3. This is just anecdotal, but it seems to me that people who divorce and remarry often go on to have another child or children.

    There are huge issues involved about who is responsible and how to work with people you may not like, but there should be more than one person to shoulder the burden most of the time.

  2. Diane M says:

    Basically, the current situation is unworkable.

    We need to either start paying people to stay home and care for seriously ill and disabled parents or

    we need to pay for long-term care for the elderly.

    We’ve moved from a generation where women cared for their parents to one where women are wage earners. Women tend to take time off or cut back on paid work in order to raise children, but very, very few women can afford to do that permanently.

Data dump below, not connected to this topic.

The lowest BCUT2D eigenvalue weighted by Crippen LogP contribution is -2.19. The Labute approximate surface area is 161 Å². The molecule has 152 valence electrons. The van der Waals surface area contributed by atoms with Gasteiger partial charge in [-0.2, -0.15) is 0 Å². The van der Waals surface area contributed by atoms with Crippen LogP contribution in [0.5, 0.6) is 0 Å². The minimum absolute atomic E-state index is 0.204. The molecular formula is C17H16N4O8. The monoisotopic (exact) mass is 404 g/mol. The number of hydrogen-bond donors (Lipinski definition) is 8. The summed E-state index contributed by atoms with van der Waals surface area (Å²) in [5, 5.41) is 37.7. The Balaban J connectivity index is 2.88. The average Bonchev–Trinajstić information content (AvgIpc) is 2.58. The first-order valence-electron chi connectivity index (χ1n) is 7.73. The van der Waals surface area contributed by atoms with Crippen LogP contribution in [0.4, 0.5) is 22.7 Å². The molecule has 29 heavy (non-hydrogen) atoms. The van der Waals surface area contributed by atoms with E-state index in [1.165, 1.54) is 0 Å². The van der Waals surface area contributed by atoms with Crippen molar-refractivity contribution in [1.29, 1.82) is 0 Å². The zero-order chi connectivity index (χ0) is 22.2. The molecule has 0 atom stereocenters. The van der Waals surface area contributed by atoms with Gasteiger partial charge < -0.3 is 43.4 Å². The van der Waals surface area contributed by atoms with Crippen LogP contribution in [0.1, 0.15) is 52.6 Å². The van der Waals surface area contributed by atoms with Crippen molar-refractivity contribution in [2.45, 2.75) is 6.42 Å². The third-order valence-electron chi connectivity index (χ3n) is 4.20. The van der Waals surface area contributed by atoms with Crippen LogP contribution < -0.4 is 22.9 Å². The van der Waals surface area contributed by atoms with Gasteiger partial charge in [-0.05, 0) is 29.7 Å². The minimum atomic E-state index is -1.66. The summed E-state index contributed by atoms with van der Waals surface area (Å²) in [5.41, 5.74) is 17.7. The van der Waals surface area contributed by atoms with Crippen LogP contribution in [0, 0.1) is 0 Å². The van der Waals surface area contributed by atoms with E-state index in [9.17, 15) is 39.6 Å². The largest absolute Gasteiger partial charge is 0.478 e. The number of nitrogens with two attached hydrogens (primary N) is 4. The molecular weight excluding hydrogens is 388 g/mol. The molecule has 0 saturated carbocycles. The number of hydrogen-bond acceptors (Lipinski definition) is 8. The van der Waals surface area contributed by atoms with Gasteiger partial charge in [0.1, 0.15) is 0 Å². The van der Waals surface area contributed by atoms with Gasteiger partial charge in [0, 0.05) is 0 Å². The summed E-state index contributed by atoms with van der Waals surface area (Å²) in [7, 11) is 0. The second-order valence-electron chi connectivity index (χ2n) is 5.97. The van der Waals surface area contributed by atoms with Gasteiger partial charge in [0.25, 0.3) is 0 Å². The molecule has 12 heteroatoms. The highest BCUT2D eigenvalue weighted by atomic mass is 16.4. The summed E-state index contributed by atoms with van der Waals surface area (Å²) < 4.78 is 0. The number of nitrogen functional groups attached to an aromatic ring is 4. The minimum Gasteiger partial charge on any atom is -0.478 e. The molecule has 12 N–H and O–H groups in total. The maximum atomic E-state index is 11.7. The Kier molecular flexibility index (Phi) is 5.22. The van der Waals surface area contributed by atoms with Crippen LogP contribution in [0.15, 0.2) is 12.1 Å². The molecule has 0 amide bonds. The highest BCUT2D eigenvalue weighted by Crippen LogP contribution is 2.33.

For generations, the care of our elderly was subsidized by women working for free. We have to figure out a way to replace that care.

  3. Matthew Kaal says:

    Diane,

    It may be true that for some step-families there are many children to take responsibility for aging parents and step-parents; but I know in some families, like my Dad’s, my grandfather’s second marriage occurred late in life to my step-grandmother who had no children of her own coming into the relationship. It is now an open question as to what our family’s relationship is to my step-grandmother because my grandfather passed away several years ago and we never got close to her in the way we were to him. (Complicating this further, my immediate family lives 6,000 miles away from the rest of the family, so my Dad is less able to engage one way or another.)